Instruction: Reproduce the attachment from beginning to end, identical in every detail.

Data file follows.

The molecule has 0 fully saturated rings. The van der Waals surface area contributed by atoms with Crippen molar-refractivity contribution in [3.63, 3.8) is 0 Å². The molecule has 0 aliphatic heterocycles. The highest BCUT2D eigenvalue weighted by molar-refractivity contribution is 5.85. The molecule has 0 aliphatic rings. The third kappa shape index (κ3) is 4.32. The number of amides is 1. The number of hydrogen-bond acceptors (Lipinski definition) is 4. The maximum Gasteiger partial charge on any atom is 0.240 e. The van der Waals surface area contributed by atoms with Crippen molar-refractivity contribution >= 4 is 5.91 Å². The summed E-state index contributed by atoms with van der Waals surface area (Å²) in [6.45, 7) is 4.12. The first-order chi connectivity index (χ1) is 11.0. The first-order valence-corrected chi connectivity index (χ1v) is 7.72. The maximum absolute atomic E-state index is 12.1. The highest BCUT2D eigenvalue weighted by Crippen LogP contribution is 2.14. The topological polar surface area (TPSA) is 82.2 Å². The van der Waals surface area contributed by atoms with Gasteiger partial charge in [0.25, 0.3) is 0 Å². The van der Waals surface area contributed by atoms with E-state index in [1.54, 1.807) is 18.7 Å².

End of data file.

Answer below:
The molecule has 0 fully saturated rings. The van der Waals surface area contributed by atoms with Crippen molar-refractivity contribution in [3.63, 3.8) is 0 Å². The molecule has 0 aliphatic heterocycles. The highest BCUT2D eigenvalue weighted by molar-refractivity contribution is 5.85. The molecule has 0 aliphatic rings. The third kappa shape index (κ3) is 4.32. The number of amides is 1. The number of hydrogen-bond acceptors (Lipinski definition) is 4. The maximum Gasteiger partial charge on any atom is 0.240 e. The van der Waals surface area contributed by atoms with Crippen molar-refractivity contribution >= 4 is 5.91 Å². The summed E-state index contributed by atoms with van der Waals surface area (Å²) in [6.45, 7) is 4.12. The first-order chi connectivity index (χ1) is 11.0. The first-order valence-corrected chi connectivity index (χ1v) is 7.72. The maximum absolute atomic E-state index is 12.1. The highest BCUT2D eigenvalue weighted by Crippen LogP contribution is 2.14. The topological polar surface area (TPSA) is 82.2 Å². The van der Waals surface area contributed by atoms with Gasteiger partial charge in [0.25, 0.3) is 0 Å². The van der Waals surface area contributed by atoms with E-state index in [1.54, 1.807) is 18.7 Å².